Charity organizations and interest-free loan funds have been established in almost every Jewish community. With complete integrity, those in charge of tzedakah funds manage large sums of money for lending to anyone in need of cash to support his business and get back on his feet. Indeed, this is the essence of the mitzvah, as Rashi explains in this week’s parshah: “You shall support him. Do not allow him to fall down and collapse altogether, in which case it would be difficult to pick him up again. Rather, ‘support him’ while his hand is still faltering … like the load on a donkey. While still on the donkey, one person can grasp it and hold it in place. Once it falls to the ground, however, five people cannot pick it up.”
Of course, money is important. But, adds the S’fas Emes, zt”l, aside from the financial aspect, when a person knows there is someone out there willing to help him and allow him to thrive and succeed in the big, scary world of commerce, there is no greater manner of v’hechezakta bo – supporting and strengthening a fellow human being to become the best that he can be.
A true story occurred in 1892 at Stanford University, in southern California. It is a story within a story, and it displays the goodness of the human psyche and how that goodness can accomplish so much for so many people.
It was a small act of kindness. But it clearly marked
Ignacy Paderewski as a man with a great big heart
An 18-year-old American university student was struggling to pay his fees. He was an extremely bright fellow and looked forward to a great future. However, he was an orphan and was severely strapped for cash. Not knowing where to turn, he came up with a bright idea. He and a friend decided to host a musical concert on the Stanford campus to raise money for their education. They reached out to the great Polish pianist, Ignacy J. Paderewski. His manager demanded a guaranteed fee of $2,000 for the piano recital. A deal was struck and the boys began to work to make the concert a success.
The big day arrived. But unfortunately, they had not managed to sell enough tickets. The total collection was only $1,600. Disappointed, they went to Paderewski and explained their plight. They gave him the entire $1,600, plus a check for the balance of $400. They didn’t have the money yet, but they promised to honor the check as soon as they were able to.
“No,” said Paderewski. “This is not acceptable.” He tore up the check, returned the $1,600 and told the two boys, “Here’s your money. Please deduct whatever expenses you have incurred. Keep the money you need for your fees. And just give me whatever is left.” The boys were shocked – and thrilled – and they thanked Paderewski profusely.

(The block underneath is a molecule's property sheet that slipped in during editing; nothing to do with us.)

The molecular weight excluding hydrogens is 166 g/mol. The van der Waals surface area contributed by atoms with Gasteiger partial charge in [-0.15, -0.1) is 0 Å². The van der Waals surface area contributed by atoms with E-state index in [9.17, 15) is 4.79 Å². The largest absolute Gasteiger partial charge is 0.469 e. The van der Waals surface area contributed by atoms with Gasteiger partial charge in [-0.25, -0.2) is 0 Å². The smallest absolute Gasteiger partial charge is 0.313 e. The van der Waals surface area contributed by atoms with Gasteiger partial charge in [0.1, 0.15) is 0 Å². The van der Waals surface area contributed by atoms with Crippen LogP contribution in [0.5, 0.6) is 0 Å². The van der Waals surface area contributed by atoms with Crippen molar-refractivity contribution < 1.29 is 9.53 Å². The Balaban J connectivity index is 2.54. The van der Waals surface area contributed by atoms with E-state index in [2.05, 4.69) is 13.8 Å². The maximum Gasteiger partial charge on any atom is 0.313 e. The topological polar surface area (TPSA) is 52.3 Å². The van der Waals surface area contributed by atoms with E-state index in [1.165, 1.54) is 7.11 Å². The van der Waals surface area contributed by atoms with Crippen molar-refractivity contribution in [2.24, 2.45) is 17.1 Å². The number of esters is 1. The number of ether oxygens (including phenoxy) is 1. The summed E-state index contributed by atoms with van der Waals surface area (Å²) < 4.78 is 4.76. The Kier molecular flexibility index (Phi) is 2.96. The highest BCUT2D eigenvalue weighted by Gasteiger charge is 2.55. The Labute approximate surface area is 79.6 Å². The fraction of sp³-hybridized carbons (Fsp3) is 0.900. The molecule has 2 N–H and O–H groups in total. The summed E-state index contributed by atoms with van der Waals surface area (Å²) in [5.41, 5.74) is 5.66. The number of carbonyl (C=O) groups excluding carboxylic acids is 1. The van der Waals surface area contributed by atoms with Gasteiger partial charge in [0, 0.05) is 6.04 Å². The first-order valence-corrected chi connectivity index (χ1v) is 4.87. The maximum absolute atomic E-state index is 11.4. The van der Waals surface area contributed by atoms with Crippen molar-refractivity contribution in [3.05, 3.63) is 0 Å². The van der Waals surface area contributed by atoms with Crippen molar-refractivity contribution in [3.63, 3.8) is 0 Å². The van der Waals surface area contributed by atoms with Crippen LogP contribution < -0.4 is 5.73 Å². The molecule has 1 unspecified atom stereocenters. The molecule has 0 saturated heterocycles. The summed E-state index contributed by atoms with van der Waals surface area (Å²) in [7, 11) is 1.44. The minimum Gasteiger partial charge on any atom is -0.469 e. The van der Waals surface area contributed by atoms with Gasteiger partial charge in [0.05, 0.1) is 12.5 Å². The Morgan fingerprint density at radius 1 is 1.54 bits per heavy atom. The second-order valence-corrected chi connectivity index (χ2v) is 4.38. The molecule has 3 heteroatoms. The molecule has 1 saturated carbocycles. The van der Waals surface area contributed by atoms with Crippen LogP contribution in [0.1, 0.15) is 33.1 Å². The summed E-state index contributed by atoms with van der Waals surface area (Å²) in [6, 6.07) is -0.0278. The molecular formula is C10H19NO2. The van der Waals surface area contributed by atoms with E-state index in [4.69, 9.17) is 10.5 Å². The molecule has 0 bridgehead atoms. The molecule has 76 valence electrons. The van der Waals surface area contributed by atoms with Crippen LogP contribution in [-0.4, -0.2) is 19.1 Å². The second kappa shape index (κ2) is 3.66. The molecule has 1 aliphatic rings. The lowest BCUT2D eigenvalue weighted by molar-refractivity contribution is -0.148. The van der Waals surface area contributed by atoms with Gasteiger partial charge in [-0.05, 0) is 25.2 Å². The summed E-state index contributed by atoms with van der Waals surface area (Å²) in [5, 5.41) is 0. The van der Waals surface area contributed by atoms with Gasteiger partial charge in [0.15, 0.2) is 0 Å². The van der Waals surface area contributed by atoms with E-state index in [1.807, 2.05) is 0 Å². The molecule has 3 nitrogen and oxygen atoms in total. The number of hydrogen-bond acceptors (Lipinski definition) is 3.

It was a small act of kindness. But it clearly marked Ignacy Paderewski as a man with a great big heart. He had no reason to do what he did. He did not ask for nor expect anything in return. He did it because he felt it was the right thing to do.
History will show that Ignacy Paderewski went on to become the prime minister of Poland. He was a great and beloved leader, and worked diligently to have an independent Poland accepted among the League of Nations. When World War I officially ended on November 11, 1918, it signaled the end of a harsh, dramatic, and battle-fatigued war. But hostilities are only officially ended on a specific date; the effects of hostilities carry on well into the future. By 1919, millions of children in Poland were starving. There was no food to provide for a suffering nation. The newly formed government of Poland had no resources with which it could buy food. Desperate to help his people, the prime minister of Poland, Ignacy Jan Paderewski, turned to the United States Food and Relief Administration for help.
The head of the administration was a man named Herbert Hoover – who later went on to become the U.S. president. Hoover immediately agreed to help and quickly shipped many tons of food and grain to feed the starving Polish people.
A calamity was averted. Paderewski was relieved. He traveled across the ocean to meet Hoover and personally thank him for his kindness. When Paderewski began to thank Hoover for his noble gesture, Hoover quickly interjected and said, “You shouldn’t be thanking me, Mr. Prime Minister. You may not remember this, but almost a quarter-century ago you helped two young students pay their way through college. Due to your generosity, they succeeded. I was one of them!”
The world is a wonderful place. What goes around comes around!
Rabbi Dovid Hoffman is the author of the popular “Torah Tavlin” book series, filled with stories, wit and hundreds of divrei Torah, including the brand new “Torah Tavlin Yamim Noraim” in stores everywhere. You’ll love this popular series. Also look for his book, “Heroes of Spirit,” containing one hundred fascinating stories on the Holocaust. They are fantastic gifts, available in all Judaica bookstores and online at http://israelbookshoppublications.com. To receive Rabbi Hoffman’s weekly “Torah Tavlin” sheet on the parsha, e-mail Torahtavlin@yahoo.com